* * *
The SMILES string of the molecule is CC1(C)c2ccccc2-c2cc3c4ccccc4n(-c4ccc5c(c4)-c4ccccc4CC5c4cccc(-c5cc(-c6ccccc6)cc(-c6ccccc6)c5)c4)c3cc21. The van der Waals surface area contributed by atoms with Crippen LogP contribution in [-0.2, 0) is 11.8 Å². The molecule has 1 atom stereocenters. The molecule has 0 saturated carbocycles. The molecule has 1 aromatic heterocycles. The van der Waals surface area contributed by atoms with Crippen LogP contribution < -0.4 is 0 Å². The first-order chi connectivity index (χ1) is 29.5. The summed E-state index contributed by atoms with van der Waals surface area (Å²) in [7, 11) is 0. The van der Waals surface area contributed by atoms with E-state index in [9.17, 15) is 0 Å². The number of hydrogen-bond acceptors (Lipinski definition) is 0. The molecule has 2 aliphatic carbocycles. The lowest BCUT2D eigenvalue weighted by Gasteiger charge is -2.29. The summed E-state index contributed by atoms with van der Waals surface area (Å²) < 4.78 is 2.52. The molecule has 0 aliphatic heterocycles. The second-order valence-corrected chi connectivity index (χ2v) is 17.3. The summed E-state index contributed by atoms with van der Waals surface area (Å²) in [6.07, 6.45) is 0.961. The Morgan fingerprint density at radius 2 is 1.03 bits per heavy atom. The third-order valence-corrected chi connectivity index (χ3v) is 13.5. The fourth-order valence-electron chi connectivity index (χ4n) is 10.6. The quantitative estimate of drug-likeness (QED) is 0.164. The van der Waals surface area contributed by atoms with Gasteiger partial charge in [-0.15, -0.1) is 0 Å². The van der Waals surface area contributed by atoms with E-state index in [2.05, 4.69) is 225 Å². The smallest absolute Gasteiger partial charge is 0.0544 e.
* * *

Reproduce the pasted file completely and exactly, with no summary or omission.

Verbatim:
The SMILES string of the molecule is CC1(C)c2ccccc2-c2cc3c4ccccc4n(-c4ccc5c(c4)-c4ccccc4CC5c4cccc(-c5cc(-c6ccccc6)cc(-c6ccccc6)c5)c4)c3cc21. The van der Waals surface area contributed by atoms with Crippen LogP contribution in [-0.2, 0) is 11.8 Å². The molecule has 1 atom stereocenters. The molecule has 0 saturated carbocycles. The molecule has 1 aromatic heterocycles. The van der Waals surface area contributed by atoms with Crippen LogP contribution < -0.4 is 0 Å². The first-order chi connectivity index (χ1) is 29.5. The summed E-state index contributed by atoms with van der Waals surface area (Å²) in [7, 11) is 0. The van der Waals surface area contributed by atoms with E-state index in [9.17, 15) is 0 Å². The number of hydrogen-bond acceptors (Lipinski definition) is 0. The molecule has 2 aliphatic carbocycles. The lowest BCUT2D eigenvalue weighted by Gasteiger charge is -2.29. The summed E-state index contributed by atoms with van der Waals surface area (Å²) < 4.78 is 2.52. The molecule has 0 aliphatic heterocycles. The second-order valence-corrected chi connectivity index (χ2v) is 17.3. The summed E-state index contributed by atoms with van der Waals surface area (Å²) in [6.07, 6.45) is 0.961. The Morgan fingerprint density at radius 2 is 1.03 bits per heavy atom. The third-order valence-corrected chi connectivity index (χ3v) is 13.5. The fourth-order valence-electron chi connectivity index (χ4n) is 10.6. The quantitative estimate of drug-likeness (QED) is 0.164. The van der Waals surface area contributed by atoms with Gasteiger partial charge in [-0.15, -0.1) is 0 Å². The van der Waals surface area contributed by atoms with E-state index in [2.05, 4.69) is 225 Å². The smallest absolute Gasteiger partial charge is 0.0544 e.